For example, in Ireland in 2018, a shopkeeper was sued by a burglar who injured himself during a break-in. Even cases destined to fail can lead to costs for the business – the shopkeeper in question was asked to pay a €600 processing fee for the claim to be assessed.

If a customer or client was to make a valid claim on your premises, public liability cover makes sure you won’t be left with the bill. Depending on the nature of the injury, compensation claims can go into five or sometimes six figures, once you’ve factored in legal fees and the settlement payment.

You may still want to take out public liability insurance if your business doesn’t have a physical premise. If you’re a consultant, for instance, you could accidentally damage a client’s property while working on site. And if you run your business from the comfort of your own home, there’s still a chance that a customer could bring you to court. 

In some cases, a client might write it into the contract that you have public liability cover before you can work with them.

Personal accident insurance

Public liability insurance doesn’t cover any injury to you, which is why you might want to take out personal accident insurance. This policy means that you or your loved ones still have money to cover your essential expenses in case of accidental injury or even death.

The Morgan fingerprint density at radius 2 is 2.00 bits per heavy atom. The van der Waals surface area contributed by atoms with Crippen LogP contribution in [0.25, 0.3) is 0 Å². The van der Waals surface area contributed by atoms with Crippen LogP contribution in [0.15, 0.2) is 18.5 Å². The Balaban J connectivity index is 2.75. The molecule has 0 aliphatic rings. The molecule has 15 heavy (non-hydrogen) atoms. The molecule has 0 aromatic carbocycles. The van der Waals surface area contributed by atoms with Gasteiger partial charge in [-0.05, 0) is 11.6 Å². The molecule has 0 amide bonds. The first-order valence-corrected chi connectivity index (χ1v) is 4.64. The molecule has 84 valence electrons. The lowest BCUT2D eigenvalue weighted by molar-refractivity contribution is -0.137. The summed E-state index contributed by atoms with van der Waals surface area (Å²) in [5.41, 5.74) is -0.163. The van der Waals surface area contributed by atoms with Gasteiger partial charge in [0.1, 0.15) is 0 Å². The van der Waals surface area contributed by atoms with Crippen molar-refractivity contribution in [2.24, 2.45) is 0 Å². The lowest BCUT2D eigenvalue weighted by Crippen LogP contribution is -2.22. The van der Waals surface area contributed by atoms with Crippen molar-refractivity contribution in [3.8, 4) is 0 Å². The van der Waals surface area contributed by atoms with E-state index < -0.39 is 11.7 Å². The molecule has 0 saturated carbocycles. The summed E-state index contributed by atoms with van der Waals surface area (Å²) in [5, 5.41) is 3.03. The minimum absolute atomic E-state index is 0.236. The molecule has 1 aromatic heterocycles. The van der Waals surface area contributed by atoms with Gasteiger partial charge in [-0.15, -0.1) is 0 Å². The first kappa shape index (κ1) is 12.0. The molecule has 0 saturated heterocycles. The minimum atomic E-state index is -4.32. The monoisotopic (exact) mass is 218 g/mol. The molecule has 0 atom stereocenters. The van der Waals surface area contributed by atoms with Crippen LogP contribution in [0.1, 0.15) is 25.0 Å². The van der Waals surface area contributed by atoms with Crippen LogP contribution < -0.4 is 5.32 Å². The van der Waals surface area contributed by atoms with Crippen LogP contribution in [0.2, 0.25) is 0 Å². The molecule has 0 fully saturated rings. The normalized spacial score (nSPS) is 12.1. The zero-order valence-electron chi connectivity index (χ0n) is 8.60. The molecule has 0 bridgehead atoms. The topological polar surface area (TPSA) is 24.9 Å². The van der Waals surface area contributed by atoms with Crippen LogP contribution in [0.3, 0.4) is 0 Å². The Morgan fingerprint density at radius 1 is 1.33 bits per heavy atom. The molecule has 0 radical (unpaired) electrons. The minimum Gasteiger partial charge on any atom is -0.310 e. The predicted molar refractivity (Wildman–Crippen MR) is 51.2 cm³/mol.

While it doesn’t bear thinking about, as a business owner, there’s a greater argument for taking out personal accident insurance. Ultimately, you don’t have an employer to fall back on if an accident forces you out of work.

With personal accident insurance, the accident doesn’t need to have happened at work for you to be covered. That means you should still consider taking out cover even if you don’t work in a particularly high-risk environment. Perhaps you’re a bit of an ‘adrenaline junkie’ outside of work, or you just want the security for added peace of mind.